Select your localized edition:

Close ×

More Ways to Connect

Discover one of our 28 local entrepreneurial communities »

Be the first to know as we launch in new countries and markets around the globe.

Interested in bringing MIT Technology Review to your local market?

MIT Technology ReviewMIT Technology Review - logo

 

Unsupported browser: Your browser does not meet modern web standards. See how it scores »

Enabling software to punt its toughest tasks to humans should result in smarter mobile apps and other programs, say the founders of the newly launched company MobileWorks. The startup makes it possible for programmers to build human intelligence into their software using crowdsourcing—the practice of parceling out relatively small parts of a larger problem to many different people over the Web.

Sites such as Amazon Mechanical Turk already provide a place to post tasks to be solved by a crowd of anonymous workers, paid small amounts for each task they complete. But Anand Kulkarni, one of MobileWorks’s three founders, says that Amazon’s service and others are too inaccurate and slow to be built into software that needs to solve problems with a quick turnaround.

“Crowdsourcing is attractive because computers are much worse than humans at some tasks,” says Kulkarni, “but what is out there today is not giving us the full potential of having a human inside your computer program.” Many of MobileWorks’s ideas originated at the University of California, Berkeley, where Kulkarni used to research crowdsourcing and its potential to solve immediate problems, such as robot navigation, that are challenging for software. “A task like that, where you need an answer in real time, could not be solved by Mechanical Turk because it does not behave like a computer,” says Kulkarni. “It can take days to get an answer back, and it may be wrong.”

MobileWorks can take on such tasks, he says. Existing crowdsourcing services involve a person filling out an online form to specify a task to be completed. By contrast, MobileWorks takes on jobs sent in by software using application programming interfaces (APIs), which allow one piece of software to tap into another. MobileWorks’s software translates the job sent in over its APIs into tasks distributed to the company’s crowd of workers. The results are then collated and sent back to the software that made the request, which behaves as if it got the answer from another piece of software, not a crowd of humans. “It’s a black box for human intelligence,” says Kulkarni. “Software can treat us like another piece of software with the intelligence of a human.”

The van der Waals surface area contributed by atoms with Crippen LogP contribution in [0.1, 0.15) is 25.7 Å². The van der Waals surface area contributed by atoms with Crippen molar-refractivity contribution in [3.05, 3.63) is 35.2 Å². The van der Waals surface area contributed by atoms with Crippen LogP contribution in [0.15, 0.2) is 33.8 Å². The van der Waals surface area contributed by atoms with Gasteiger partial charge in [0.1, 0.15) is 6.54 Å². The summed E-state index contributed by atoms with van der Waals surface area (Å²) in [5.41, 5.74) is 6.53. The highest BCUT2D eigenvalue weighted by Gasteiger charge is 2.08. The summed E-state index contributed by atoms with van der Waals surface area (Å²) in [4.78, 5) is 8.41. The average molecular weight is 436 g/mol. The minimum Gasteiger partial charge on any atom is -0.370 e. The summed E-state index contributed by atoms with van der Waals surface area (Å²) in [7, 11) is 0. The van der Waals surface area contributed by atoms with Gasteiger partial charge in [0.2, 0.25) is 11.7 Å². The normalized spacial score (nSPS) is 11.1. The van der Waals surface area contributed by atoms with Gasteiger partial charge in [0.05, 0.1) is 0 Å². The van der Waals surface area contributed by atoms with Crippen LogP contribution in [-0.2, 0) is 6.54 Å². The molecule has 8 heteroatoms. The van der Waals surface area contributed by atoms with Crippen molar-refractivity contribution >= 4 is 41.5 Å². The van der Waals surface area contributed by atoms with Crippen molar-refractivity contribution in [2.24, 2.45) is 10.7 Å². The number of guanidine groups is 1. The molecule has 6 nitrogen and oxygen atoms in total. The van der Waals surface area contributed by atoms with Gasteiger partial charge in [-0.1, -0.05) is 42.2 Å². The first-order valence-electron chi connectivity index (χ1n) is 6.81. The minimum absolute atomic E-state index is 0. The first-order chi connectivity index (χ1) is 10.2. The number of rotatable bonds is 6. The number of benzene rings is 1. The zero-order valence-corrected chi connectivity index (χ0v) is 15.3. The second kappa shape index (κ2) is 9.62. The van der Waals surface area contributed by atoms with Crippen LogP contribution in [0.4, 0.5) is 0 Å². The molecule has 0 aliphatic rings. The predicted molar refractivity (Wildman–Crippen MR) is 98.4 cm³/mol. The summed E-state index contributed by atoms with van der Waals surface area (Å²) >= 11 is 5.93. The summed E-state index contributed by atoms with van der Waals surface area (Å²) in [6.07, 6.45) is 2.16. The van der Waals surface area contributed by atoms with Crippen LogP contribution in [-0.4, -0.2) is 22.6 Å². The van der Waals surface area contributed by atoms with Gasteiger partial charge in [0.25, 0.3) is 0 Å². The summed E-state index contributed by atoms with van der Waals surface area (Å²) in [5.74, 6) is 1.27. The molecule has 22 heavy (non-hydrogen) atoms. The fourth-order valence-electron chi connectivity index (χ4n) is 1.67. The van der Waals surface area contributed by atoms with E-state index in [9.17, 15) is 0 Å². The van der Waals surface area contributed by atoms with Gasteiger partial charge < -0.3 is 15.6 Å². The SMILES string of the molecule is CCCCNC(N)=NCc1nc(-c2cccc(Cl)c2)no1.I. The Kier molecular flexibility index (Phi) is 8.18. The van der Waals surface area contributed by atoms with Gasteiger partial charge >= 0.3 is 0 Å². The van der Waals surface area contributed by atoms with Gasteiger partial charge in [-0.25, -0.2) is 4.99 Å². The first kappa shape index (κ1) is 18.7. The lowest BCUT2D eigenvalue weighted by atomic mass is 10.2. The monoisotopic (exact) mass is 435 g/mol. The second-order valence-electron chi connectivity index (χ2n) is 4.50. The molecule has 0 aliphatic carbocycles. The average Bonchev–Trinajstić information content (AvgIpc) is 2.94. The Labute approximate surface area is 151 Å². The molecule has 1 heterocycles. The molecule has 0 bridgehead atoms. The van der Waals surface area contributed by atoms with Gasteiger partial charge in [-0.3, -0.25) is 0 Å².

MobileWorks has so far created dedicated APIs to extract data from Web pages or transcribe handwriting into text. Kulkarni says the company can also “push the limits” of crowdsourcing and tackle tasks such as speech transcription or image processing in real time. Such requests are flagged as needing rapid answers. MobileWorks’s software pushes those requests ahead of others and will call on extra workers by text message if the current number online is not sufficient.

3 comments. Share your thoughts »

Tagged: Communications

Reprints and Permissions | Send feedback to the editor

From the Archives

Close

Introducing MIT Technology Review Insider.

Already a Magazine subscriber?

You're automatically an Insider. It's easy to activate or upgrade your account.

Activate Your Account

Become an Insider

It's the new way to subscribe. Get even more of the tech news, research, and discoveries you crave.

Sign Up

Learn More

Find out why MIT Technology Review Insider is for you and explore your options.

Show Me
×

A Place of Inspiration

Understand the technologies that are changing business and driving the new global economy.

September 23-25, 2014
Register »